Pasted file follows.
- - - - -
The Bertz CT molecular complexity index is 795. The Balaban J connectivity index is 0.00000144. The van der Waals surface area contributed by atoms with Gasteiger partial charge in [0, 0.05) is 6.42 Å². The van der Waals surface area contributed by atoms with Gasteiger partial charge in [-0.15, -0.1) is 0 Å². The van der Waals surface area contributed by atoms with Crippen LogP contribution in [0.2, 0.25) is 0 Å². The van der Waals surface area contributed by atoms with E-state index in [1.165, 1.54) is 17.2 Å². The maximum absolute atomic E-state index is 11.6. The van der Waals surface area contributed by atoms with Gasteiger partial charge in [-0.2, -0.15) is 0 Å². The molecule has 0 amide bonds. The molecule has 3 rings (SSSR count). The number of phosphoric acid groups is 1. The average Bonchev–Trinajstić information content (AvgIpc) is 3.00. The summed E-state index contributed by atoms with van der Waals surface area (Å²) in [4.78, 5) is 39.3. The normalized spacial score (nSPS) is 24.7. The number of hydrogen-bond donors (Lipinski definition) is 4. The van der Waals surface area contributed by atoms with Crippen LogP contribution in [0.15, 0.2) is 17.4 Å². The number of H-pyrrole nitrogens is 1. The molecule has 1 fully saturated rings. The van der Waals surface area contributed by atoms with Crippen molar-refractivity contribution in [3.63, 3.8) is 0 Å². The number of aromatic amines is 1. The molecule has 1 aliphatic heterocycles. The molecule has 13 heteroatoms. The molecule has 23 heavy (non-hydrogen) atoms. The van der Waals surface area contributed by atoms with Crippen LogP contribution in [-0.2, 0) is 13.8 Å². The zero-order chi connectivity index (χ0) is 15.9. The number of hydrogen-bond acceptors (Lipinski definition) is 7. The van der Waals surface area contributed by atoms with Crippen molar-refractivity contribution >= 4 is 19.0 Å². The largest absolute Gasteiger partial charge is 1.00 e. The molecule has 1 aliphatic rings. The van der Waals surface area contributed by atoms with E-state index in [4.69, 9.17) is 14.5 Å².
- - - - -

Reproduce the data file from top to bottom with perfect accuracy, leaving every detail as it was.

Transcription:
The Bertz CT molecular complexity index is 795. The Balaban J connectivity index is 0.00000144. The van der Waals surface area contributed by atoms with Gasteiger partial charge in [0, 0.05) is 6.42 Å². The van der Waals surface area contributed by atoms with Gasteiger partial charge in [-0.15, -0.1) is 0 Å². The van der Waals surface area contributed by atoms with Crippen LogP contribution in [0.2, 0.25) is 0 Å². The van der Waals surface area contributed by atoms with E-state index in [1.165, 1.54) is 17.2 Å². The maximum absolute atomic E-state index is 11.6. The van der Waals surface area contributed by atoms with Gasteiger partial charge in [-0.2, -0.15) is 0 Å². The molecule has 0 amide bonds. The molecule has 3 rings (SSSR count). The number of phosphoric acid groups is 1. The average Bonchev–Trinajstić information content (AvgIpc) is 3.00. The summed E-state index contributed by atoms with van der Waals surface area (Å²) in [4.78, 5) is 39.3. The normalized spacial score (nSPS) is 24.7. The number of hydrogen-bond donors (Lipinski definition) is 4. The van der Waals surface area contributed by atoms with Crippen LogP contribution in [0.15, 0.2) is 17.4 Å². The number of H-pyrrole nitrogens is 1. The molecule has 1 fully saturated rings. The van der Waals surface area contributed by atoms with Crippen molar-refractivity contribution in [3.63, 3.8) is 0 Å². The number of aromatic amines is 1. The molecule has 1 aliphatic heterocycles. The molecule has 13 heteroatoms. The molecule has 23 heavy (non-hydrogen) atoms. The van der Waals surface area contributed by atoms with Crippen LogP contribution in [-0.2, 0) is 13.8 Å². The zero-order chi connectivity index (χ0) is 15.9. The number of hydrogen-bond acceptors (Lipinski definition) is 7. The van der Waals surface area contributed by atoms with Crippen molar-refractivity contribution >= 4 is 19.0 Å². The largest absolute Gasteiger partial charge is 1.00 e. The molecule has 1 aliphatic rings. The van der Waals surface area contributed by atoms with E-state index in [4.69, 9.17) is 14.5 Å².